Brugada Syndrome ECG Review

Brugada Syndrome is a genetic disorder that results in sudden cardiac death from polymorphic ventricular tachycardia or ventricular fibrillation in the setting of a structurally normal heart. This most commonly results from a mutation in the sodium channel ― gene SCN5A. Unlike other genetic syndromes that result in sudden cardiac death, the QT interval is normal in Brugada Syndrome.

There are three types of ECG findings in Brugada syndrome patients:

Type I: Lead V1 has a “coved” ST segment elevation of at least 2 millimeters, followed by a negative T wave.

Type II: There is a “saddleback” appearance of the ST segment in lead V1 with ST segment elevation of at least 2 millimeters; this can be present in normal individuals as well.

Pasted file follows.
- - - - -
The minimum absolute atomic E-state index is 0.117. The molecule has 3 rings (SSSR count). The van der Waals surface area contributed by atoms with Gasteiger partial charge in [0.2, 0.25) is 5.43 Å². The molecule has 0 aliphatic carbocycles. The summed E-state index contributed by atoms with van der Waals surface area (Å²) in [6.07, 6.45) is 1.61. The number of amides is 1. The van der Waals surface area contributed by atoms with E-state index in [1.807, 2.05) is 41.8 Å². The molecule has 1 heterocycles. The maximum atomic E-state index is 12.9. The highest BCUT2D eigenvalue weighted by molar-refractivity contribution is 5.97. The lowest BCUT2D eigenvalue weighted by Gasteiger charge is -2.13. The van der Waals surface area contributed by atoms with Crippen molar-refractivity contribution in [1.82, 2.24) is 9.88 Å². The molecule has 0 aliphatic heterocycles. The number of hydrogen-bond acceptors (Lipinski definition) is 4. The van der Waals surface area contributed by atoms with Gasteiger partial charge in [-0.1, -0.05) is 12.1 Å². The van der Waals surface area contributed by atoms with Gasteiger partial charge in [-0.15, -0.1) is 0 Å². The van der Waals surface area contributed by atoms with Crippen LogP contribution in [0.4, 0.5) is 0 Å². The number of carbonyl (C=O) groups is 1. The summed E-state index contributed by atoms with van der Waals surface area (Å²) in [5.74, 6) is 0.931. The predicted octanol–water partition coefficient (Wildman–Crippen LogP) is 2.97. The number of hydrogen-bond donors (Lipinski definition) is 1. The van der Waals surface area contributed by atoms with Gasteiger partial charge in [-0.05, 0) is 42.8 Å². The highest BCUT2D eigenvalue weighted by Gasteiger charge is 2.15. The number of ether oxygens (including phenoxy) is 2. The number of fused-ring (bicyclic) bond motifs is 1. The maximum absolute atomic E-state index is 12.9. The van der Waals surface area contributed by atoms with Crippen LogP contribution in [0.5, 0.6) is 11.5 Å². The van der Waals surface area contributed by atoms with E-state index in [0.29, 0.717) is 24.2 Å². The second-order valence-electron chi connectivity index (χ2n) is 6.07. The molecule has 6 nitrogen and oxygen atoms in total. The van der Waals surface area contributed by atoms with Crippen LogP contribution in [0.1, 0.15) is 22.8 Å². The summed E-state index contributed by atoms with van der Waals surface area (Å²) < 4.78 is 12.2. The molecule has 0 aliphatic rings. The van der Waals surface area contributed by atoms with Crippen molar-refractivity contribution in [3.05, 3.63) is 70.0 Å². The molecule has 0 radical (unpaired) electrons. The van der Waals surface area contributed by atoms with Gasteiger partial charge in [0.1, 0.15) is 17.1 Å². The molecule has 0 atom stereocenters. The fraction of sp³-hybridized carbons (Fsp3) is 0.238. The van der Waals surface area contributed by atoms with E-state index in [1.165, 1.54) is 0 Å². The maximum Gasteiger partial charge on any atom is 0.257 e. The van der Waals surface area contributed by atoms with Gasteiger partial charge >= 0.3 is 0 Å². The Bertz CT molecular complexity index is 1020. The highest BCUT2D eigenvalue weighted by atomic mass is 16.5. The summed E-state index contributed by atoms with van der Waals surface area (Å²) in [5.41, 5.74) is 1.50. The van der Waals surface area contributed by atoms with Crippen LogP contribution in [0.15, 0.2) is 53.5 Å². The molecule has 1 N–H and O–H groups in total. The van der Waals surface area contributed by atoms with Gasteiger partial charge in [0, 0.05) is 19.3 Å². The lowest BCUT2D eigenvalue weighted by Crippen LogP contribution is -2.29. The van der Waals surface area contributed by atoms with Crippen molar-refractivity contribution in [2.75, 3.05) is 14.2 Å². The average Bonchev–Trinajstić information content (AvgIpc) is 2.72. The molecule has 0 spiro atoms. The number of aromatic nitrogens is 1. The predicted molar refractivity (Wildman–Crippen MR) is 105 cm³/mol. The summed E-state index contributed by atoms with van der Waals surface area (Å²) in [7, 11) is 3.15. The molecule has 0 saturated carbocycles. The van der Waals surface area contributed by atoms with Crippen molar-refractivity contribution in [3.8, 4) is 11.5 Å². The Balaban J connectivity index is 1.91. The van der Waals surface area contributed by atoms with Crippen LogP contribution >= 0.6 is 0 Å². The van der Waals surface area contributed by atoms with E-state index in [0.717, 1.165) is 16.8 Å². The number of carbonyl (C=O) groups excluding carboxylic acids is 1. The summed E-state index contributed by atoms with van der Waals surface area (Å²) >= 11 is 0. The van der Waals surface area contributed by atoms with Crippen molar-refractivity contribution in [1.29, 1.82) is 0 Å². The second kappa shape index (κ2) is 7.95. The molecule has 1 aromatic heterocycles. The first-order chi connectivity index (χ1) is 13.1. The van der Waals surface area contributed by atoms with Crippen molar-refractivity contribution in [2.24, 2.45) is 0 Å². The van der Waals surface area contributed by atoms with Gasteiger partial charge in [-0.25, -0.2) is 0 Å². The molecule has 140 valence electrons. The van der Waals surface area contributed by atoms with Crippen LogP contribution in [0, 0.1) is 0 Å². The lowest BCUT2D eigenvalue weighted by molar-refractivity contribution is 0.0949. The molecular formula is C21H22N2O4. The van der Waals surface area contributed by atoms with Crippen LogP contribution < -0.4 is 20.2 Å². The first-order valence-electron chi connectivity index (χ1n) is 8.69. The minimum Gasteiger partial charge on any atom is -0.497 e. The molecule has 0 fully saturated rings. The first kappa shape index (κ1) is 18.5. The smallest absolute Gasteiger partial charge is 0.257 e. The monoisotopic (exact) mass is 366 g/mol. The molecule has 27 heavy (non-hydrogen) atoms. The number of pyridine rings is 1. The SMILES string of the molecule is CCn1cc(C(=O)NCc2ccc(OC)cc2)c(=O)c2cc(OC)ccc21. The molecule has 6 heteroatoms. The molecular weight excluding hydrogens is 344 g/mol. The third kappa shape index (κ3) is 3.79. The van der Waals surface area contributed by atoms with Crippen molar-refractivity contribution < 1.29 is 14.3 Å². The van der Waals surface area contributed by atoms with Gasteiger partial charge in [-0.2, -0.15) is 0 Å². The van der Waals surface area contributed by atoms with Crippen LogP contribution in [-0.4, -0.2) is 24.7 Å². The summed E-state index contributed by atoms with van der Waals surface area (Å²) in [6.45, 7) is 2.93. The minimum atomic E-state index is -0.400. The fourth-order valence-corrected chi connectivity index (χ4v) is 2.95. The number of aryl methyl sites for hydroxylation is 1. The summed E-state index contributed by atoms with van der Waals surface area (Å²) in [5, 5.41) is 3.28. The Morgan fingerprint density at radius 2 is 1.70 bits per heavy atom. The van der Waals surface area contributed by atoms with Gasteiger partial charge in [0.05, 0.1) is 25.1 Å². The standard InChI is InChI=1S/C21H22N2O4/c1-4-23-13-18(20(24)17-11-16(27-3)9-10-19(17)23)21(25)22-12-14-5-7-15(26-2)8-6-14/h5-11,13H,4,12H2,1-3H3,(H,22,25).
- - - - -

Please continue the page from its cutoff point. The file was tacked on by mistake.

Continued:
Type III: Features of type I (coved) or type II (saddleback) with less than 2 millimeters of ST segment elevation.

These ECG changes can be provoked in the electrophysiology lab by infusing ajmaline or procainamide.

The treatment for Brugada Syndrome is an implantable cardioverter defibrillator, or ICD.

1. Chou’s Electrocardiography in Clinical Practice: Adult and Pediatric, 6e
2. Surawicz B, et al. AHA/ACCF/HRS Recommendations for the Standardization and Interpretation of the Electrocardiogram. Circulation. 2009; doi:10.1161/CIRCULATIONAHA.108.191095.